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Earl Warren College

Find out more about Warren College.

Warren College

Earl Warren College, founded in 1974 as Fourth College, was later named for the 3-term California governor and chief justice of the United States Supreme Court. His public leadership is remembered for the broad-based support he achieved during a period of U.S. history marked by dramatic changes. Despite the charged political climate, he swept the Democratic, Republican, and Progressive California gubernatorial primaries in 1946, winning him not only leadership of the state but a place in history.

Appointed by President Dwight Eisenhower as chief justice in 1953, Warren presided over many significant cases. The most controversial of these was the landmark 1954 decision in "Brown v. Board of Education," which legally ended racial segregation in public schools.

Warren College is committed to helping its students gain the intellectual, social, and decision-making skills necessary to assume responsible global citizenship. Warren sponsors the Law and Society Minor, the Health-Care Social Issues Minor, and the Academic Internship Program.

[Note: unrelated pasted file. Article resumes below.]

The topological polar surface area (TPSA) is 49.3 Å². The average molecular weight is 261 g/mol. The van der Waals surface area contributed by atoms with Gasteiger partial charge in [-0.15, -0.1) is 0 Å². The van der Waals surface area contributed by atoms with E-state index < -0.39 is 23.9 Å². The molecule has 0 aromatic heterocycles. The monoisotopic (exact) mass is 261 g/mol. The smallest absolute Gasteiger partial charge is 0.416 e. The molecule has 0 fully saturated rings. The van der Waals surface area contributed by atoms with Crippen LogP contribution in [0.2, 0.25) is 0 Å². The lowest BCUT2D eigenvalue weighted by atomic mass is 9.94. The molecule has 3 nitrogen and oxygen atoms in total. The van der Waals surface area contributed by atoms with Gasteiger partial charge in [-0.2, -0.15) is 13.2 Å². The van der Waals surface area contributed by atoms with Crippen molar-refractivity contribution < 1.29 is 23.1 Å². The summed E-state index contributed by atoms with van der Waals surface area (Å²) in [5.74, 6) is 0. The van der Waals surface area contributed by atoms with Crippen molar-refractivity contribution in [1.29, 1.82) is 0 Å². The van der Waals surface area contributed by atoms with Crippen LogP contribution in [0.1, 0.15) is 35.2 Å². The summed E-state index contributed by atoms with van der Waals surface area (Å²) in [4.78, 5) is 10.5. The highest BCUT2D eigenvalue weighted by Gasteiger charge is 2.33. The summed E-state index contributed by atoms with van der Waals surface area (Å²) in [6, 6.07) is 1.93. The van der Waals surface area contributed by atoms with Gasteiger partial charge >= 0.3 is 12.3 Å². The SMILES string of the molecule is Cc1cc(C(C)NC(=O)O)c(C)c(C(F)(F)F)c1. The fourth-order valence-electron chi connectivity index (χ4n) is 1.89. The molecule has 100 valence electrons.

General education at Warren

Warren’s general education program prepares students intellectually, socially, and professionally for life as responsible citizen-scholars and encourages them to seek a path "toward a life in balance" – the college’s motto.

Warren’s general education program requires:

  • 2 courses in university-level writing through the Warren Writing Program
  • 2 courses in ethics and society. Taught by faculty from the departments of philosophy and political science, these courses prepare students to make informed decisions regarding the moral conflicts of our time, especially those with social, political, or legal dimensions, in their roles as citizens, professionals, and members of their communities.
  • 2 courses in formal skills (calculus, symbolic logic, computer programming and/or statistics)
  • For students pursuing B.A./B.S. degrees in the arts and sciences: 2 programs of concentration, both noncontiguous to the major and to each other, 12 courses total*
  • For students pursuing B.S. degrees in engineering: 1 area of study in the humanities/ fine arts and 1 area of study in the social sciences, 6 courses total*

* A departmental minor may be substituted for a program of concentration or area of study.